What is a Minimalist Person?

By questioning what minimalism is, we actually start to question our lifestyle and what are the only things we need.

Minimalists are far from the desire to buy more and accumulate more. Instead, they find happiness in relationships and experiences.

What is the Minimalist Lifestyle?

We are in a life cycle of transformation and development. There is nothing we can do but adapt to it instead of resisting it. Remember, the only constant is change itself! In fact, when we look at it, our lives move in a typical way. Hard work, earning money, payments, clothes, keeping up with fashion, keeping up with technology and many more of the same...

What is the Purpose of Minimalism?

Everything we have and everything we want to be. Maybe we don't need to have all these things! Think about all the things you have. Which ones have brought meaning, purpose, fulfillment and lasting joy to your life. In fact, all the things you have don't bring joy to your life, they just take you away from it. The possessions in our lives define who we are on a deeper level than who we know we are. As a result, the process of removing them from our lives reveals valuable truths about ourselves and the lives we live.

What is Minimalism?


Minimalism is a simple way to put an end to the gluttony of the world around us. It is certainly not an easy process. But everything you feel as you get rid of burdens will take you one step further. We live in a society that prides itself on accumulating things; we constantly accumulate consumerism, material possessions, clutter, debt, distractions and noise. What we don't own contains any meaning left in our world. By adopting a minimalist lifestyle, you can discard what you don't need to focus on what you do need. You will be surprised to see how little we need to survive. This experience will teach you valuable lessons about what is really important to you and how little we need all this stuff we surround ourselves with.

How Do I Become a Minimalist?

You can start by making space for what matters. When we clean out our junk drawers and cupboards, we open up a new space in our lives. We lose that claustrophobic feeling and start breathing again. To fill our lives with meaning instead of stuff, we need to empty our room. You have to try to let go, even if you are afraid of losing it for more freedom. The accumulation of things is like an anchor, it binds us. Everyone always says they don't have enough time, but how many people really stop and think about what they are spending their time on?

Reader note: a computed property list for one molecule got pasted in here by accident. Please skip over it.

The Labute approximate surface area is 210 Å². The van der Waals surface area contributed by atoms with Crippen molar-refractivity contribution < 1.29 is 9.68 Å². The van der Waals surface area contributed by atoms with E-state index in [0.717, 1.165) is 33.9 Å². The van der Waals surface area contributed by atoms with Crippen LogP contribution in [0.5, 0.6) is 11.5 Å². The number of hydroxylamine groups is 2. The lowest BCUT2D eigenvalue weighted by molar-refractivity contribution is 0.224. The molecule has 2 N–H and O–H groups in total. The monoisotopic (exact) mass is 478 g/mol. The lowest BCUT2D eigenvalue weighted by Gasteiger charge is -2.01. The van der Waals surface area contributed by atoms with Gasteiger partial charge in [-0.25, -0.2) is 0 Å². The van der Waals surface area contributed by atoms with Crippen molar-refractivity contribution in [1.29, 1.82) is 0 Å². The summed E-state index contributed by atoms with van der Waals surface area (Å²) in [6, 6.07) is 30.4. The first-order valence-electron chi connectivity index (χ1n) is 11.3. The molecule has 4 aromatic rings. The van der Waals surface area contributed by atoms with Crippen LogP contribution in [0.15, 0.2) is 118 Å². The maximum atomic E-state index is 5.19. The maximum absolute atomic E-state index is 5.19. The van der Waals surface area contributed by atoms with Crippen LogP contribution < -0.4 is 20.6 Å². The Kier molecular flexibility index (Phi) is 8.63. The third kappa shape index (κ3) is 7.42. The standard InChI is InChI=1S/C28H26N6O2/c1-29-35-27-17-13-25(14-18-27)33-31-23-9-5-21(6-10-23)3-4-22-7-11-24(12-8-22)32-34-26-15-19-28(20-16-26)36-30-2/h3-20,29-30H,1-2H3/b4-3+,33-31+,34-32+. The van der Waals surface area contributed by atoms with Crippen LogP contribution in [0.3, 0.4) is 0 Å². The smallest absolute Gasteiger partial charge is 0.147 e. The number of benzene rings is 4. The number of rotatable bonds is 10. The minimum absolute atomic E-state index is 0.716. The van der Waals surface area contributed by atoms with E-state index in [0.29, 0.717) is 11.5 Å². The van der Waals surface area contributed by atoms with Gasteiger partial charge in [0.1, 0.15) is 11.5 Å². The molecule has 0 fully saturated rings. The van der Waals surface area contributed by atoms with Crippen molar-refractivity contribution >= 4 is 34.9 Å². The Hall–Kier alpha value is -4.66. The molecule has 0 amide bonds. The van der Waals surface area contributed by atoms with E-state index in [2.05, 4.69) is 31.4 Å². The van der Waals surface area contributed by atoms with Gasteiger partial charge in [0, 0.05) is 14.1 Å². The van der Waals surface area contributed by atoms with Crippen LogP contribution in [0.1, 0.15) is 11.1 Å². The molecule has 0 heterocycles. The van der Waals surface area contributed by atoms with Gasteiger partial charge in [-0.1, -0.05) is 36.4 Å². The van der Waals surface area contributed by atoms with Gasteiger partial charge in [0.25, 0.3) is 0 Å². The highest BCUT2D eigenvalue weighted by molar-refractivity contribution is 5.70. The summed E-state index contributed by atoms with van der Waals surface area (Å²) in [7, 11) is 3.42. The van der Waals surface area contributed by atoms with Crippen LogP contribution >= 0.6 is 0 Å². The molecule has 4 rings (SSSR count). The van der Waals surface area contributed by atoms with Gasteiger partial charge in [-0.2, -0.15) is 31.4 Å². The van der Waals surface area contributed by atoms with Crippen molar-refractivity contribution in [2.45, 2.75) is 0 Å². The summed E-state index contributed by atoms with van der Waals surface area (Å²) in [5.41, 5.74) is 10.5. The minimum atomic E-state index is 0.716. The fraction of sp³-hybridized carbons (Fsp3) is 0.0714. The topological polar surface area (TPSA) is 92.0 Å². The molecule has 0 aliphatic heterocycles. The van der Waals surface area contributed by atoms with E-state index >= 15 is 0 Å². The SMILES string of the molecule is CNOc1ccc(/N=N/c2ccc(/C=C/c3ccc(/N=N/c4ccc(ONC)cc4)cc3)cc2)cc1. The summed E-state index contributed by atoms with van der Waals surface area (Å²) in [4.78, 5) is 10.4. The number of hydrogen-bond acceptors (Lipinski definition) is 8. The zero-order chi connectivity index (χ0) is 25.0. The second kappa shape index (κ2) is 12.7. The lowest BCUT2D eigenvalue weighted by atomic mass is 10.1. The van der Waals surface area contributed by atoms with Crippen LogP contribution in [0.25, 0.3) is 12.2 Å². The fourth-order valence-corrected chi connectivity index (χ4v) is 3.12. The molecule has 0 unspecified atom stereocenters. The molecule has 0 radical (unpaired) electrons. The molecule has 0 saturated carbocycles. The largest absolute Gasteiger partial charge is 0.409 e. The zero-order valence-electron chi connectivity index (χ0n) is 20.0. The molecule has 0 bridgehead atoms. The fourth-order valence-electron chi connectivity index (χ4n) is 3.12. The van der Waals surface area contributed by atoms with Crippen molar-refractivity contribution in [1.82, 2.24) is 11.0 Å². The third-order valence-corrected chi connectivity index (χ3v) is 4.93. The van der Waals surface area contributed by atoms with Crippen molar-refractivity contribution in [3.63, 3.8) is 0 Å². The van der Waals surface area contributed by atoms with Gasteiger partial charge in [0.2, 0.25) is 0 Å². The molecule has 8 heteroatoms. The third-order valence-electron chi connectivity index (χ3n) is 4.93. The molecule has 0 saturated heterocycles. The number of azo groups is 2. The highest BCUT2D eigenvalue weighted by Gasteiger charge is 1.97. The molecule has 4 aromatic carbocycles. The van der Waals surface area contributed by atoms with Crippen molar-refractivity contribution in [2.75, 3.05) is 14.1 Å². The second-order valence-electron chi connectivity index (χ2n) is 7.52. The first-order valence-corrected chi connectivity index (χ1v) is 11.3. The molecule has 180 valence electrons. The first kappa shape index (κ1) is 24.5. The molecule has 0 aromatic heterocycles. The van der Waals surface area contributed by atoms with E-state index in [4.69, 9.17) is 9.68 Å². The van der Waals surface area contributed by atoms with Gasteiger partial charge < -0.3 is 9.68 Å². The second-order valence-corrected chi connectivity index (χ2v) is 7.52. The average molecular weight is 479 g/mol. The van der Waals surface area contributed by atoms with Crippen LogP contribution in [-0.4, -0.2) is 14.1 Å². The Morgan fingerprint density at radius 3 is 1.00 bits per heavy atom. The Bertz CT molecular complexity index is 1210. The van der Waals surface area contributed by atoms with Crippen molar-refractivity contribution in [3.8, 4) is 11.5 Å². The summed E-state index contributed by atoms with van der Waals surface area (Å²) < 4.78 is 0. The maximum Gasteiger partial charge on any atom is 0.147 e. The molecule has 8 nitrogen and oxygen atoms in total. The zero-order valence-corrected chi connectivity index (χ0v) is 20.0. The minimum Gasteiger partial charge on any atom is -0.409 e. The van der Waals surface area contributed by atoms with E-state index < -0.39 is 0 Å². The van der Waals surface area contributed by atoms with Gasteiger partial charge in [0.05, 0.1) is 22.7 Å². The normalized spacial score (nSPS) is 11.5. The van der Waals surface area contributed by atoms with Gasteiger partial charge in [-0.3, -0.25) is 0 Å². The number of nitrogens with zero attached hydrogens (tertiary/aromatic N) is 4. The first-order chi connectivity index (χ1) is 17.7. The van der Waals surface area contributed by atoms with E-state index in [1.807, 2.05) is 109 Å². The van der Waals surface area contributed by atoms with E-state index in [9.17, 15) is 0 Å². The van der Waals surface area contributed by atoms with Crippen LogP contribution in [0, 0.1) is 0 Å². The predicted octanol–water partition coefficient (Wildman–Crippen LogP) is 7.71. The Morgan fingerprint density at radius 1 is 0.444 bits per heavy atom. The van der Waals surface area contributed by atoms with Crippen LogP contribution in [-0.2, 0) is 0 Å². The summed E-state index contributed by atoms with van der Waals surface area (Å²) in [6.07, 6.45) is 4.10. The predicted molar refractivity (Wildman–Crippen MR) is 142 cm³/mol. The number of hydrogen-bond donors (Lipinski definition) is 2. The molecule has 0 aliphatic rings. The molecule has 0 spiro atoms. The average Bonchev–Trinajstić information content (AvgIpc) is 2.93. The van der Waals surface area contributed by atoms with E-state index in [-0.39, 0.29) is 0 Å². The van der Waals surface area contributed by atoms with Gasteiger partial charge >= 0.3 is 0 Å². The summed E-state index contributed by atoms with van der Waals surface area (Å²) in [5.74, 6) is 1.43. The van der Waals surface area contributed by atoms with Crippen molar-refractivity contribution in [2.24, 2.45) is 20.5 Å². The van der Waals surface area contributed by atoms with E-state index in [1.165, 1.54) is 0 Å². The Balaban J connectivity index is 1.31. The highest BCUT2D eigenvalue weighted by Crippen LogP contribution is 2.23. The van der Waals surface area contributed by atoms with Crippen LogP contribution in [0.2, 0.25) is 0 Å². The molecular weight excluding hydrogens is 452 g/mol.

When you successfully spend less time trying to keep up with life, you create an opening to do the things you love. Remember that you can do whatever it is that you love, but don't choose instead to browse shopping websites for things you will never buy. Money cannot buy happiness, but it can buy comfort. Once the initial comfort is achieved, that's where our obsession with money has to end. We are bombarded by the media promising happiness through materialistic measures.

It can be a bit bewildering and exhausting to struggle every day, we have to resist these impulses. It's an empty road and it's certainly not going to lead to a happy ending. It's very difficult in this period not to fall into the trap of consumption. We need constant reminders that this is a false sense of happiness. We enjoy something but we are very aware that we don't need it.

When we invest in material possessions, we get stressed because we are always afraid of losing these things and the probability of losing them increases with the threshold of fear. By simplifying our lives, we can lose our attachment to these things and create a calm, peaceful mind as a result. The less worry, the more peace.

As we declutter or simplify our lives, happiness will come naturally. Because in this process and beyond, we will focus on what is most important to us. In this clutter we see all the false promises and we have a broken shield against the essence of this life. We will find the joy of being more efficient, we will regain concentration by refocusing on our priorities, and we will enjoy the slowing down and find true, pure joy.

When we look at Buddhist monks, they have no fear, because they have nothing to lose. In everything we want to do, if we are not overwhelmed by the fear of losing all our worldly possessions, we can be perfect. I know, nothing is as easy as talking about these things. We need to take the appropriate steps to put a roof over our heads, but we also need to realize that we have little to fear except fear itself. The whole minimalist lifestyle promotes individuality and self-reliance. This will make us more secure in our pursuit of happiness. Desiring less is more valuable than having less.

How Do I Become a Minimalist?

Minimalism brings many amazing practical benefits to our lives. It requires less time, less cost and energy for maintenance.

It brings freedom, rest, peace and calm to a hectic world. And we will have more opportunities to follow our true passions. But there is no doubt that over the years we will discover that the desire to have less is more valuable than having less.

Minimalism forces us to ask some difficult questions about our most intimate motivations in life. Why did I buy all these clothes? Why did I buy a house with a room we never use? Why do I still visit shopping websites every Sunday when I already have it? Why am I still jealous of my neighbor's stuff?

These are difficult questions to ask without easy answers. But the darkest truth is that, unfortunately, too many people will never ask themselves these questions. Choose contentment, follow gratitude and generosity. Invest in relationships, grow spiritually, discover truth and find purpose.

Minimalism is the deliberate promotion of what we value most and the removal of everything that bothers us. And by definition, minimalism will always change. We can change lives and the world.